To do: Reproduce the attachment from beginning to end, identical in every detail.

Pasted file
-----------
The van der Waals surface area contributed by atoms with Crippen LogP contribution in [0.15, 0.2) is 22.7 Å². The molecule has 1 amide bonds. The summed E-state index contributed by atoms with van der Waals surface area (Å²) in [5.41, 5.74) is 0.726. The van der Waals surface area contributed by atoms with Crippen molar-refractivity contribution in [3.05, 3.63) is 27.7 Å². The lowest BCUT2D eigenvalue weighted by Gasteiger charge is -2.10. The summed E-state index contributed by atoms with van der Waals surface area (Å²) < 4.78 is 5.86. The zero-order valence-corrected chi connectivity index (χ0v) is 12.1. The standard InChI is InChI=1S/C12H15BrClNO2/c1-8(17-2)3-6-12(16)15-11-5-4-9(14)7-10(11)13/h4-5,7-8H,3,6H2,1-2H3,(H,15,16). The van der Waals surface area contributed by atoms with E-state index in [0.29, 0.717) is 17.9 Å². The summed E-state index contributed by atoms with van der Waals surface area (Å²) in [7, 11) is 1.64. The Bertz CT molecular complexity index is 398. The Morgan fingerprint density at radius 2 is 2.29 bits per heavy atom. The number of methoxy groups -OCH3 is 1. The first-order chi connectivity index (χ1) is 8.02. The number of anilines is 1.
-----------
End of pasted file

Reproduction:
The van der Waals surface area contributed by atoms with Crippen LogP contribution in [0.15, 0.2) is 22.7 Å². The molecule has 1 amide bonds. The summed E-state index contributed by atoms with van der Waals surface area (Å²) in [5.41, 5.74) is 0.726. The van der Waals surface area contributed by atoms with Crippen molar-refractivity contribution in [3.05, 3.63) is 27.7 Å². The lowest BCUT2D eigenvalue weighted by Gasteiger charge is -2.10. The summed E-state index contributed by atoms with van der Waals surface area (Å²) < 4.78 is 5.86. The zero-order valence-corrected chi connectivity index (χ0v) is 12.1. The standard InChI is InChI=1S/C12H15BrClNO2/c1-8(17-2)3-6-12(16)15-11-5-4-9(14)7-10(11)13/h4-5,7-8H,3,6H2,1-2H3,(H,15,16). The van der Waals surface area contributed by atoms with E-state index in [0.29, 0.717) is 17.9 Å². The summed E-state index contributed by atoms with van der Waals surface area (Å²) in [7, 11) is 1.64. The Bertz CT molecular complexity index is 398. The Morgan fingerprint density at radius 2 is 2.29 bits per heavy atom. The number of methoxy groups -OCH3 is 1. The first-order chi connectivity index (χ1) is 8.02. The number of anilines is 1.